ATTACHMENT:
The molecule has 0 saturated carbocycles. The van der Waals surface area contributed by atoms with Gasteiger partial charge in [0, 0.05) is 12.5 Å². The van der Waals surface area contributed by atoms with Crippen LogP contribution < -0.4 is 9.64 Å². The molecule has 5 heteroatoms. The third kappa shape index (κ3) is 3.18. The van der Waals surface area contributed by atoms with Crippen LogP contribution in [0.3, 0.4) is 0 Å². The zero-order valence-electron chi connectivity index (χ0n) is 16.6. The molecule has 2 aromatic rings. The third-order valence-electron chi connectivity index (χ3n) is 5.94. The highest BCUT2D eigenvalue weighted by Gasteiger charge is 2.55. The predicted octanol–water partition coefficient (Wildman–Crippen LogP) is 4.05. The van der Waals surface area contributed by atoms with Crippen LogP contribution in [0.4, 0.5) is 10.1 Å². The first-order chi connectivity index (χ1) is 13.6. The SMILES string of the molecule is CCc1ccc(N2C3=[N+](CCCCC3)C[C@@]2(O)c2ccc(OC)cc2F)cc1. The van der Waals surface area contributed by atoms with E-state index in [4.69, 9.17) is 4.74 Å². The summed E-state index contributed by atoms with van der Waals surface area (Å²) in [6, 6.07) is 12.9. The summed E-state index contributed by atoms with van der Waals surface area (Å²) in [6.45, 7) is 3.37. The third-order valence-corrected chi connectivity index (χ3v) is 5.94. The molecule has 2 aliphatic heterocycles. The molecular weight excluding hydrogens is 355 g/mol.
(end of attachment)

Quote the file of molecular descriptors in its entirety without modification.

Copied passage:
The molecule has 0 saturated carbocycles. The van der Waals surface area contributed by atoms with Gasteiger partial charge in [0, 0.05) is 12.5 Å². The van der Waals surface area contributed by atoms with Crippen LogP contribution < -0.4 is 9.64 Å². The molecule has 5 heteroatoms. The third kappa shape index (κ3) is 3.18. The van der Waals surface area contributed by atoms with Crippen LogP contribution in [0.3, 0.4) is 0 Å². The zero-order valence-electron chi connectivity index (χ0n) is 16.6. The molecule has 2 aromatic rings. The third-order valence-electron chi connectivity index (χ3n) is 5.94. The highest BCUT2D eigenvalue weighted by Gasteiger charge is 2.55. The predicted octanol–water partition coefficient (Wildman–Crippen LogP) is 4.05. The van der Waals surface area contributed by atoms with Crippen LogP contribution in [0.4, 0.5) is 10.1 Å². The first-order chi connectivity index (χ1) is 13.6. The SMILES string of the molecule is CCc1ccc(N2C3=[N+](CCCCC3)C[C@@]2(O)c2ccc(OC)cc2F)cc1. The van der Waals surface area contributed by atoms with E-state index in [4.69, 9.17) is 4.74 Å². The summed E-state index contributed by atoms with van der Waals surface area (Å²) in [6, 6.07) is 12.9. The summed E-state index contributed by atoms with van der Waals surface area (Å²) in [6.45, 7) is 3.37. The third-order valence-corrected chi connectivity index (χ3v) is 5.94. The molecule has 2 aliphatic heterocycles. The molecular weight excluding hydrogens is 355 g/mol.